Photo: Silence by Creatorid'immagine from the Noun Project
AICEX: “Content is King” diceva Bill Gates 22 anni fa, nel 1996. Da allora nel Mondo è cambiato tanto, ma molto meno è cambiato nelle nostre teste. E i contenuti sono “cibo per il cervello”, cambiano aspetto, cambiano sapore, cambiano i luoghi nei quali li consumiamo, ma il loro scopo è sempre quello di fornire energia e nutrimento.
If you have talked to your digital marketing agency recently, read the latest from Google, or perused your favorite marketing blog, you have likely come across arguments in favor of better customer experience. If you have watched a webinar about digital transformation or trends in online commerce, chances are there was mention of the importance of customer experience to remain relevant and build loyalty among your customers.
What these fantastic resources and experts may have told you is that you need to create a personalized and compelling experience for each and every buyer or shopper. Sounds great, right?
The Dirty Little Secret
What they likely didn’t reveal is the dirty little secret about Customer Experience.
What these revered sources won’t tell you is that this effort will fail—that it is literally impossible—without the development of more and more (and even more!) high-quality content.
What type of content, you ask?
We would argue that product content should be at the top of your list. According to a study by Shotfarm, a vast majority of shoppers consider product descriptions to be very important (63%) or important (30%) to their decision-making process during the buying journey. Best practices outlined by content26 suggest that a product description length between 350 and 400 is justified to address the main features and benefits of a product. Some products, such as consumer electronics may need as many as 600 words to sufficiently communicate product features and benefits. To complement these product descriptions, you should provide imagery, romance messaging, and user-generated content in the form of reviews.
In addition, Google just recently doubled the length of the meta description tags that their algorithms consider to 320 characters. To get the most from your SEO efforts, you will need more—and better—content.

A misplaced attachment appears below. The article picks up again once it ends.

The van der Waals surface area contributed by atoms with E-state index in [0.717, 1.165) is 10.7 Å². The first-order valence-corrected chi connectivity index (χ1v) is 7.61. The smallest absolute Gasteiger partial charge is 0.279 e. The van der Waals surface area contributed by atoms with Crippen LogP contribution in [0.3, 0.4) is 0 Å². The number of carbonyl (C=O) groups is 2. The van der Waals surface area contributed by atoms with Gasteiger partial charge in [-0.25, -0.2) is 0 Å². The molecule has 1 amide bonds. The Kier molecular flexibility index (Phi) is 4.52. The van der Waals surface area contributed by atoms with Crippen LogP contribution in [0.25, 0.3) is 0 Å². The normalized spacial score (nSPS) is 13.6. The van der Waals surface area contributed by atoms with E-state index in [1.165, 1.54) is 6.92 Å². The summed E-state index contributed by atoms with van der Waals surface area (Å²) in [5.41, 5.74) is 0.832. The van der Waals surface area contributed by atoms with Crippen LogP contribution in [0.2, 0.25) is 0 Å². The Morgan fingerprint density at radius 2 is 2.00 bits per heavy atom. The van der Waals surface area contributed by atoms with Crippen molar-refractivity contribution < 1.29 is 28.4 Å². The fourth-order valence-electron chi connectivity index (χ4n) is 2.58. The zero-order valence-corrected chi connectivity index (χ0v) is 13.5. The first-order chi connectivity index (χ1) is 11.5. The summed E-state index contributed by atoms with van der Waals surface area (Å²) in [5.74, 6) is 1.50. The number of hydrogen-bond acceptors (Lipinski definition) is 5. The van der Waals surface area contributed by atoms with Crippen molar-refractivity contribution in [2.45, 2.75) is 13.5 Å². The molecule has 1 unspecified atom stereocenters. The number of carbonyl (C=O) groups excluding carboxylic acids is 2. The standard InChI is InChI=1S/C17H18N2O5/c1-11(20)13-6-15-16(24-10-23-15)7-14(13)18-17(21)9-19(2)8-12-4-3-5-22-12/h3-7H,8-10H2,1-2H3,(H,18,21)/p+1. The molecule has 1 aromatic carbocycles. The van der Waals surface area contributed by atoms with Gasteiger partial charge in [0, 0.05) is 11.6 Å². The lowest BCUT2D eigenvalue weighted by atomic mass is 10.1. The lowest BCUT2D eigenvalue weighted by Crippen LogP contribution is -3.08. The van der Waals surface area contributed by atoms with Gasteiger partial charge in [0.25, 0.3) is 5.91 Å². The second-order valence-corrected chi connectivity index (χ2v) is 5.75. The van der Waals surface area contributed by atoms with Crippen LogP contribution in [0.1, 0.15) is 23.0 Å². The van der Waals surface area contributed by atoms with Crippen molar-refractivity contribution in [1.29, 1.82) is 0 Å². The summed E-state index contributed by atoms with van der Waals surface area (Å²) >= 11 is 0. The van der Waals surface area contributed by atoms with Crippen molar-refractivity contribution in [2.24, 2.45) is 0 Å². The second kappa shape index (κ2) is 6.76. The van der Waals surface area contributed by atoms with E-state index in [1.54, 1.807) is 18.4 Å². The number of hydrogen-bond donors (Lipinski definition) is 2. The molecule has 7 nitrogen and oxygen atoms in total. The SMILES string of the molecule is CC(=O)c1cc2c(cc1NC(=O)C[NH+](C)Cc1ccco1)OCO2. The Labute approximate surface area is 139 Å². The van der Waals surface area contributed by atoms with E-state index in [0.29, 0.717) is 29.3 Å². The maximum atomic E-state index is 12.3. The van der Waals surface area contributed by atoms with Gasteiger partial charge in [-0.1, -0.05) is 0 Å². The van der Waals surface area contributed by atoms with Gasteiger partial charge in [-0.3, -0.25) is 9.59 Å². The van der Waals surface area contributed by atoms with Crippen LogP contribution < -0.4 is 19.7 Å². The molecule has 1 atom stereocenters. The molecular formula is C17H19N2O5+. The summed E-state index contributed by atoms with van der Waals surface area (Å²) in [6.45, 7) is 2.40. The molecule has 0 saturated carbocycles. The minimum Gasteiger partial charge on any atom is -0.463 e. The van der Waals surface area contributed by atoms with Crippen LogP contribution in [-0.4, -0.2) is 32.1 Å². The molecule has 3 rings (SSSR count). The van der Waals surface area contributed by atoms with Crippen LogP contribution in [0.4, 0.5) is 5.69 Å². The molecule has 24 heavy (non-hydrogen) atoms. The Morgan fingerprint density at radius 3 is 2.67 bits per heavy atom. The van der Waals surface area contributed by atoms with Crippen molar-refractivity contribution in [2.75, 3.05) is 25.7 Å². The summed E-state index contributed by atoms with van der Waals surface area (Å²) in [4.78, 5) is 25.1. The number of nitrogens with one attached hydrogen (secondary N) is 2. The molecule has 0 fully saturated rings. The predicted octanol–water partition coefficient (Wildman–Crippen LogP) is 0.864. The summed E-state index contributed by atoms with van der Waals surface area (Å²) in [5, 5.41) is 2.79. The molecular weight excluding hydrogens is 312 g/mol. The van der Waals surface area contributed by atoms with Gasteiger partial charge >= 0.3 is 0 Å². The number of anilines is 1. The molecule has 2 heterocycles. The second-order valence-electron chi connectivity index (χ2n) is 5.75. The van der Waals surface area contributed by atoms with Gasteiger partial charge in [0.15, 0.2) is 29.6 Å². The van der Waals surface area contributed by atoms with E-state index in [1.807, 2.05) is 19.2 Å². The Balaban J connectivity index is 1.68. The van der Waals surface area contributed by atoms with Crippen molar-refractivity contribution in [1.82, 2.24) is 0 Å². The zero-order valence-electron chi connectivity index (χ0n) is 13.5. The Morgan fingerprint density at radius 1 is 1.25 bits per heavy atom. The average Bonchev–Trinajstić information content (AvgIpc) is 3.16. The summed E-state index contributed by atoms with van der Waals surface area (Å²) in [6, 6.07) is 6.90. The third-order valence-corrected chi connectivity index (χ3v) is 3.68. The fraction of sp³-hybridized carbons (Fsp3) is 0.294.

More and more—and more—content
This need for content—to better serve your customers, promote your brand, and satisfy SEO requirements—may be part of the reason that word counts on HTML pages has increased by more than 25% in recent years.
Not only will you need to provide great information for each of your products, but also your content will begin to proliferate. As you multiply product variations, attributes, and product relationships, you will need to create an ever-increasing amount of content. Add to that the adaptations needed for new markets, channels, and languages and you will observe an exponential explosion of content requirements.
You are probably starting to get the idea. How can you possibly track and manage all of this product content? And, is this really necessary?
Fueling the Engine of Customer Experience
As your organization discusses the resources and tools necessary to provide that great experience your customers are seeking, consider this: there is no point in investing in personalization and experience software if you’re still going to provide every customer the same experience as every other customer.
Just as your vehicle needs fuel to power its engine, your marketing organization needs to develop product content to fuel your customer experience and personalization efforts. Regardless of how many state-of-the-art tools you implement, they—and you!—can’t do the job without the fuel for the engine that is product content. By building this solid foundation of content, you can easily reuse and repurpose the information you create to build a personalized experience for every shopper